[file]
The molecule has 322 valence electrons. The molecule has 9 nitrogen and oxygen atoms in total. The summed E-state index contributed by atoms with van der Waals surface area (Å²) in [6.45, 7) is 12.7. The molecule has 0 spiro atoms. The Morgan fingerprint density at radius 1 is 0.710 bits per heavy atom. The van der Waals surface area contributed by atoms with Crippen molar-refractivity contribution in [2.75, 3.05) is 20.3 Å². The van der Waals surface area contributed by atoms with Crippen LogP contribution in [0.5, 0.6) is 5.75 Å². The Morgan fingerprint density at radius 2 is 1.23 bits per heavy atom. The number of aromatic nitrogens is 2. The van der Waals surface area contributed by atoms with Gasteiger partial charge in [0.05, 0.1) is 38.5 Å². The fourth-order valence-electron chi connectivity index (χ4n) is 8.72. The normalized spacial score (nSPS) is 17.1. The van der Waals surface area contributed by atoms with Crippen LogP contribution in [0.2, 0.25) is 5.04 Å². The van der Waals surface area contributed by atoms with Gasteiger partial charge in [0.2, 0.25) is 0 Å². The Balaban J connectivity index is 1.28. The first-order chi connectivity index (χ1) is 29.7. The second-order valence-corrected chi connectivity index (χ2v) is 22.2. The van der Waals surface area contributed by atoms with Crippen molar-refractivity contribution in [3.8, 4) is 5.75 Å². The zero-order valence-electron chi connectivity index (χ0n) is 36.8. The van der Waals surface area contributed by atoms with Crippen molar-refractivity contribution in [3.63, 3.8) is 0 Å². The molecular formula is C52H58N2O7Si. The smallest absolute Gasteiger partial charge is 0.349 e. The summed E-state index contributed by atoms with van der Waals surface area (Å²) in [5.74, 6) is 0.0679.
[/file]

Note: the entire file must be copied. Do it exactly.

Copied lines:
The molecule has 322 valence electrons. The molecule has 9 nitrogen and oxygen atoms in total. The summed E-state index contributed by atoms with van der Waals surface area (Å²) in [6.45, 7) is 12.7. The molecule has 0 spiro atoms. The Morgan fingerprint density at radius 1 is 0.710 bits per heavy atom. The van der Waals surface area contributed by atoms with Crippen molar-refractivity contribution in [2.75, 3.05) is 20.3 Å². The van der Waals surface area contributed by atoms with Crippen LogP contribution in [0.5, 0.6) is 5.75 Å². The Morgan fingerprint density at radius 2 is 1.23 bits per heavy atom. The number of aromatic nitrogens is 2. The van der Waals surface area contributed by atoms with Gasteiger partial charge in [0.05, 0.1) is 38.5 Å². The fourth-order valence-electron chi connectivity index (χ4n) is 8.72. The normalized spacial score (nSPS) is 17.1. The van der Waals surface area contributed by atoms with Crippen LogP contribution in [0.2, 0.25) is 5.04 Å². The van der Waals surface area contributed by atoms with Gasteiger partial charge in [0.2, 0.25) is 0 Å². The Balaban J connectivity index is 1.28. The first-order chi connectivity index (χ1) is 29.7. The second-order valence-corrected chi connectivity index (χ2v) is 22.2. The van der Waals surface area contributed by atoms with Crippen molar-refractivity contribution in [3.8, 4) is 5.75 Å². The zero-order valence-electron chi connectivity index (χ0n) is 36.8. The van der Waals surface area contributed by atoms with Crippen molar-refractivity contribution in [3.63, 3.8) is 0 Å². The molecular formula is C52H58N2O7Si. The smallest absolute Gasteiger partial charge is 0.349 e. The summed E-state index contributed by atoms with van der Waals surface area (Å²) in [5.74, 6) is 0.0679.